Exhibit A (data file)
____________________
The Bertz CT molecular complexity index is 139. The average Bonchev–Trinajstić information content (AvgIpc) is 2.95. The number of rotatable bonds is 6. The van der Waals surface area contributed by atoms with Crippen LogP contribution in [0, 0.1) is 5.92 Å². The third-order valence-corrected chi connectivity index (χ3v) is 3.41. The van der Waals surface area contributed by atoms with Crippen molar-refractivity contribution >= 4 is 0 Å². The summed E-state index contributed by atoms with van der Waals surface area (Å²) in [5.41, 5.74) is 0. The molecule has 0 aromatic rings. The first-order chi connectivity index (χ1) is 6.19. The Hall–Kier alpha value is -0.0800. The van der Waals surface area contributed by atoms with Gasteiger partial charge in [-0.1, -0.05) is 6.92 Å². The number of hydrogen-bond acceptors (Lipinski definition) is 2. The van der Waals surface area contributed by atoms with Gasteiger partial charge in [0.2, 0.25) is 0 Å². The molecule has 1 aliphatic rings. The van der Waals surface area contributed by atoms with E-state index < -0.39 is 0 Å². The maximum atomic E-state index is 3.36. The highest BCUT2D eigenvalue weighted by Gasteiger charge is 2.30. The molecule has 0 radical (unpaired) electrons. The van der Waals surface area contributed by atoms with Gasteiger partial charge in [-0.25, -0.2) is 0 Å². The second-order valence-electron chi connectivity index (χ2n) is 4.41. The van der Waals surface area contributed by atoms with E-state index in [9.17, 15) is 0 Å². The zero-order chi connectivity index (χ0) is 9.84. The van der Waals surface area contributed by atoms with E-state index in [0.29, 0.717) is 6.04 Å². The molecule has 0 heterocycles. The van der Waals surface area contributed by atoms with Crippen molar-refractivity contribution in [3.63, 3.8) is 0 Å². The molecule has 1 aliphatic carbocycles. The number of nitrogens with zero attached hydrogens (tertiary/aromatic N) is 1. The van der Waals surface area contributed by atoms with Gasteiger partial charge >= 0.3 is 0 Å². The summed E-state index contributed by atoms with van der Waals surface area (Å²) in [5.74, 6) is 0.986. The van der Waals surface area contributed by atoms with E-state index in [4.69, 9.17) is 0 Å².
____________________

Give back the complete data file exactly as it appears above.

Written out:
The Bertz CT molecular complexity index is 139. The average Bonchev–Trinajstić information content (AvgIpc) is 2.95. The number of rotatable bonds is 6. The van der Waals surface area contributed by atoms with Crippen LogP contribution in [0, 0.1) is 5.92 Å². The third-order valence-corrected chi connectivity index (χ3v) is 3.41. The van der Waals surface area contributed by atoms with Crippen molar-refractivity contribution >= 4 is 0 Å². The summed E-state index contributed by atoms with van der Waals surface area (Å²) in [5.41, 5.74) is 0. The molecule has 0 aromatic rings. The first-order chi connectivity index (χ1) is 6.19. The Hall–Kier alpha value is -0.0800. The van der Waals surface area contributed by atoms with Gasteiger partial charge in [-0.1, -0.05) is 6.92 Å². The number of hydrogen-bond acceptors (Lipinski definition) is 2. The van der Waals surface area contributed by atoms with Gasteiger partial charge in [0.2, 0.25) is 0 Å². The molecule has 1 aliphatic rings. The van der Waals surface area contributed by atoms with E-state index < -0.39 is 0 Å². The maximum atomic E-state index is 3.36. The highest BCUT2D eigenvalue weighted by Gasteiger charge is 2.30. The molecule has 0 radical (unpaired) electrons. The van der Waals surface area contributed by atoms with Gasteiger partial charge in [-0.25, -0.2) is 0 Å². The second-order valence-electron chi connectivity index (χ2n) is 4.41. The van der Waals surface area contributed by atoms with E-state index in [9.17, 15) is 0 Å². The zero-order chi connectivity index (χ0) is 9.84. The van der Waals surface area contributed by atoms with E-state index in [0.29, 0.717) is 6.04 Å². The molecule has 0 heterocycles. The van der Waals surface area contributed by atoms with Crippen molar-refractivity contribution in [3.63, 3.8) is 0 Å². The molecule has 1 aliphatic carbocycles. The number of nitrogens with zero attached hydrogens (tertiary/aromatic N) is 1. The van der Waals surface area contributed by atoms with Gasteiger partial charge >= 0.3 is 0 Å². The summed E-state index contributed by atoms with van der Waals surface area (Å²) in [5.74, 6) is 0.986. The van der Waals surface area contributed by atoms with E-state index in [4.69, 9.17) is 0 Å².